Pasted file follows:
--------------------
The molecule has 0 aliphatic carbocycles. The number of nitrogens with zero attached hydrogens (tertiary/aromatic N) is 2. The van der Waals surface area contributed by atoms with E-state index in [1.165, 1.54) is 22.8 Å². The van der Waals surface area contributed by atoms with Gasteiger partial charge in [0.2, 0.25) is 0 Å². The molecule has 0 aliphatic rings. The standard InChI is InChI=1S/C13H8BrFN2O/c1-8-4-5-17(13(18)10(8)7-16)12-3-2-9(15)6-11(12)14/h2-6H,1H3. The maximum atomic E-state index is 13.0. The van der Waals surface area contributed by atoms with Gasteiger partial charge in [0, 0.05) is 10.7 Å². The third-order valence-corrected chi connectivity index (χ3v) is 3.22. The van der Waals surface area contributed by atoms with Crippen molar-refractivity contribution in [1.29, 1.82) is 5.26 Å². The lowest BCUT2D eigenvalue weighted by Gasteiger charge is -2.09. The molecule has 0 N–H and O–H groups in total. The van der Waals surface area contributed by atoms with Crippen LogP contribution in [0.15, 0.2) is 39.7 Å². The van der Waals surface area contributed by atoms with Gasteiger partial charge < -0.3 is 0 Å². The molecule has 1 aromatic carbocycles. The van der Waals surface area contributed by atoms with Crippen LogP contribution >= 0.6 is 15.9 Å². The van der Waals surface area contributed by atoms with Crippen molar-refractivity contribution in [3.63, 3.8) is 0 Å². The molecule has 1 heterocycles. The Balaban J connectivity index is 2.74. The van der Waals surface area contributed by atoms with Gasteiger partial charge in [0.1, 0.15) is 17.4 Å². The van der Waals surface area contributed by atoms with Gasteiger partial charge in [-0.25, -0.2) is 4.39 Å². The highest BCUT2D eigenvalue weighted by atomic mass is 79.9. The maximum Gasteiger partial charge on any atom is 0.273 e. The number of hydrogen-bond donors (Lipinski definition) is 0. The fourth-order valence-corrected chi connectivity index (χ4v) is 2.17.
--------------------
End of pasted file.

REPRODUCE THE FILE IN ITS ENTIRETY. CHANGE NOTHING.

The molecule has 0 aliphatic carbocycles. The number of nitrogens with zero attached hydrogens (tertiary/aromatic N) is 2. The van der Waals surface area contributed by atoms with E-state index in [1.165, 1.54) is 22.8 Å². The van der Waals surface area contributed by atoms with Gasteiger partial charge in [0.2, 0.25) is 0 Å². The molecule has 0 aliphatic rings. The standard InChI is InChI=1S/C13H8BrFN2O/c1-8-4-5-17(13(18)10(8)7-16)12-3-2-9(15)6-11(12)14/h2-6H,1H3. The maximum atomic E-state index is 13.0. The van der Waals surface area contributed by atoms with Gasteiger partial charge in [0, 0.05) is 10.7 Å². The third-order valence-corrected chi connectivity index (χ3v) is 3.22. The van der Waals surface area contributed by atoms with Crippen molar-refractivity contribution in [1.29, 1.82) is 5.26 Å². The lowest BCUT2D eigenvalue weighted by Gasteiger charge is -2.09. The molecule has 0 N–H and O–H groups in total. The van der Waals surface area contributed by atoms with Crippen LogP contribution in [0.15, 0.2) is 39.7 Å². The van der Waals surface area contributed by atoms with Gasteiger partial charge < -0.3 is 0 Å². The molecule has 1 aromatic carbocycles. The van der Waals surface area contributed by atoms with Crippen LogP contribution >= 0.6 is 15.9 Å². The van der Waals surface area contributed by atoms with Crippen molar-refractivity contribution in [3.63, 3.8) is 0 Å². The molecule has 1 heterocycles. The Balaban J connectivity index is 2.74. The van der Waals surface area contributed by atoms with Gasteiger partial charge in [0.1, 0.15) is 17.4 Å². The van der Waals surface area contributed by atoms with Gasteiger partial charge in [-0.25, -0.2) is 4.39 Å². The highest BCUT2D eigenvalue weighted by atomic mass is 79.9. The maximum Gasteiger partial charge on any atom is 0.273 e. The number of hydrogen-bond donors (Lipinski definition) is 0. The fourth-order valence-corrected chi connectivity index (χ4v) is 2.17.